• Missing or insufficient number of courses
  • Course conflict or incorrect course(s) listed
  • Completion of summer school or evening course
  • An additional course needed to meet graduation requirements

Schedule changes will NOT be made for such reasons as:

  • Change of teacher
  • To arrive to school later
  • To leave school earlier
  • Preference to take a different course
  • Change of lunch period

If there are any errors on your schedule, including name, address and phone number, or you feel that you have a valid request for a change in your schedule, please complete the Change Request Form and return it to the Guidance Department.

Students may request to change the level of a course (Regents, Honors, AP) if they feel that they are inappropriately placed. To change a course level, a consensus must be reached by the student, parent/guardian, counselor, teacher, department supervisor, and Director of Guidance. Please note that level request changes may disrupt other courses in a student’s schedule.

In order to request a change of course level, a student must complete the following steps:

  1. The student must meet with counselor to discuss his/her request.
  2. The student and parent complete section I of the "Request to Change Course Level” form.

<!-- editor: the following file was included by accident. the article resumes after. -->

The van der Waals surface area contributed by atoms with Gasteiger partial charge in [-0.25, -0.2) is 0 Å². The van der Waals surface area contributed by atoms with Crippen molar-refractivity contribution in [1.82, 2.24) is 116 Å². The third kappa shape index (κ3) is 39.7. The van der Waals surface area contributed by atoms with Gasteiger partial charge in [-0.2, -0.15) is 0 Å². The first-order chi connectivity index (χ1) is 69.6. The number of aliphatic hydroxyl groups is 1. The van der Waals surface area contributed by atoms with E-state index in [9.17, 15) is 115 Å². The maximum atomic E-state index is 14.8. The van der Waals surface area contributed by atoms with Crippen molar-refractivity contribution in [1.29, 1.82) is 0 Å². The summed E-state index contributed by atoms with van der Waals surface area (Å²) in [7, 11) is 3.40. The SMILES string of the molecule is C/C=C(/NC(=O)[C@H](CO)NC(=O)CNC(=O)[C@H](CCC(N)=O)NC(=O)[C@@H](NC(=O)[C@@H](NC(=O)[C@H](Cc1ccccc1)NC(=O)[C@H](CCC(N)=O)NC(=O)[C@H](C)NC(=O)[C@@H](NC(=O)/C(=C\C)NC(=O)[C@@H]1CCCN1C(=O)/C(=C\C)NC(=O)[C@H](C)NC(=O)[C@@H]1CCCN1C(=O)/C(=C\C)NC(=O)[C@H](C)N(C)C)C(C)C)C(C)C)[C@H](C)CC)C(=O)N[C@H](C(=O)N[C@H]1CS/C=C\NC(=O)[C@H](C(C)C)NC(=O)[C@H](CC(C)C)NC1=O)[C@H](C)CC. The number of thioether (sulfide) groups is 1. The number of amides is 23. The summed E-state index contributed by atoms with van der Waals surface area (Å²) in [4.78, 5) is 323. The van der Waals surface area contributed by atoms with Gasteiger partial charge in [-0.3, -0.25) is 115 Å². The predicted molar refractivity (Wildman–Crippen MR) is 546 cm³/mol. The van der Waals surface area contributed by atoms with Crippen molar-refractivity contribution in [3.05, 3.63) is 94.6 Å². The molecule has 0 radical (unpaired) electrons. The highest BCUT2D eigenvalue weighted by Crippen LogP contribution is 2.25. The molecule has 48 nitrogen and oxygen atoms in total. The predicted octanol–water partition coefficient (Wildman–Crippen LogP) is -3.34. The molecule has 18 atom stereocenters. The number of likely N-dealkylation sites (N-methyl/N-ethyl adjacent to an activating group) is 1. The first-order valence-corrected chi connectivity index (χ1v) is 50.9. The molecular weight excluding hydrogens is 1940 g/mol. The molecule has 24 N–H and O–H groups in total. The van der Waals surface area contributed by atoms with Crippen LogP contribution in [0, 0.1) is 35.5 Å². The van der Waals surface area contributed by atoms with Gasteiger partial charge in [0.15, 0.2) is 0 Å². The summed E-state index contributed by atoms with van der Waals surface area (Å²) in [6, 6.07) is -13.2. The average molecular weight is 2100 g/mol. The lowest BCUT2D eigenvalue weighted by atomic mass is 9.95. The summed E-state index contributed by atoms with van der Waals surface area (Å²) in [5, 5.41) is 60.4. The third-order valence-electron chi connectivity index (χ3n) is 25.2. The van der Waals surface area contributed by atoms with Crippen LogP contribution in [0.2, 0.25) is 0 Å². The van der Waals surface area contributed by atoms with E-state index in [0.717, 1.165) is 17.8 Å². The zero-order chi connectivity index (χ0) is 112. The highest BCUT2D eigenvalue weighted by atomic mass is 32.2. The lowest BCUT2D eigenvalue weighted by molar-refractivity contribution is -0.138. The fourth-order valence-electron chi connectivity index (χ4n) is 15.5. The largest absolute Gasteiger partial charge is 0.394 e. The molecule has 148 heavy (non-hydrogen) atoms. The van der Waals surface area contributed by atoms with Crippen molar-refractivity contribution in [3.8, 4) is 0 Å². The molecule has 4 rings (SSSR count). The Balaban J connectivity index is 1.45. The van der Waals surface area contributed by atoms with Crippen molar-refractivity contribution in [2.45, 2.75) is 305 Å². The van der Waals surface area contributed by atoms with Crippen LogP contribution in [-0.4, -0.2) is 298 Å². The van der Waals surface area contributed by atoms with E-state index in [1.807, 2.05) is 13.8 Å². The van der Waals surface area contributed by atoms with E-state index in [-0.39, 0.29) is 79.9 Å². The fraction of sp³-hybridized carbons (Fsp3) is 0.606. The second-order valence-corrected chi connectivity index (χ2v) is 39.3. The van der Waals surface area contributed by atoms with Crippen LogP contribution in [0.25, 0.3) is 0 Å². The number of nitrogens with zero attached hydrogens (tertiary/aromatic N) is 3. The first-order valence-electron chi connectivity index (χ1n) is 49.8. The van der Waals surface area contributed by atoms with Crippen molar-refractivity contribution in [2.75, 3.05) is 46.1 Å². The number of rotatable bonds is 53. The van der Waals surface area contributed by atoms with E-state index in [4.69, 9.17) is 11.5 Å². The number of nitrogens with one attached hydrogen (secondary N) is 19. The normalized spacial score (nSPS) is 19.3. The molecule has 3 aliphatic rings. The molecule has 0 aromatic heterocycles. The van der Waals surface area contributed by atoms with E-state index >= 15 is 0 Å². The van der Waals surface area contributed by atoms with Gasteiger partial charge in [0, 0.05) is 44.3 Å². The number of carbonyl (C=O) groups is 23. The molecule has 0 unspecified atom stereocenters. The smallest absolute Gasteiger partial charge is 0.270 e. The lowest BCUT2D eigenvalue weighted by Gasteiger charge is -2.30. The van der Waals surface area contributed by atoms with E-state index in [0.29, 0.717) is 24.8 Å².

3. The student must meet with his/her teacher and department director to discuss his/her request and obtain the necessary signatures.
  4. Once sections 1, 2, and 3 are completed, the student should return the “Request to Change Course Level” form to his/her guidance counselor.
  5. If a consensus is reached to change the course level, the schedule change will be made within 2 days of receipt of a completed form.

Academic Intervention Services (AIS) are mandated by the NYS Education Department. These services are intended to assist students who are at risk of not achieving the State Learning Standards in English Language Arts, mathematics, social studies and/or science, or who are at risk of not gaining the knowledge and skills needed to meet or exceed designated performance levels on required state assessments. As a result, all students will be programmed for AIS prior to any elective requests.

AIS shall be provided when students, in grades nine to grade twelve, score below the State designated performance level on one or more of the State intermediate assessments in English Language Arts, mathematics, social studies or science, or score below the state designated performance level on any one of the state examinations required for graduation. AIS courses take precedence over elective courses. No credit is granted for AIS courses.

A student may be removed from an AIS course ONLY if: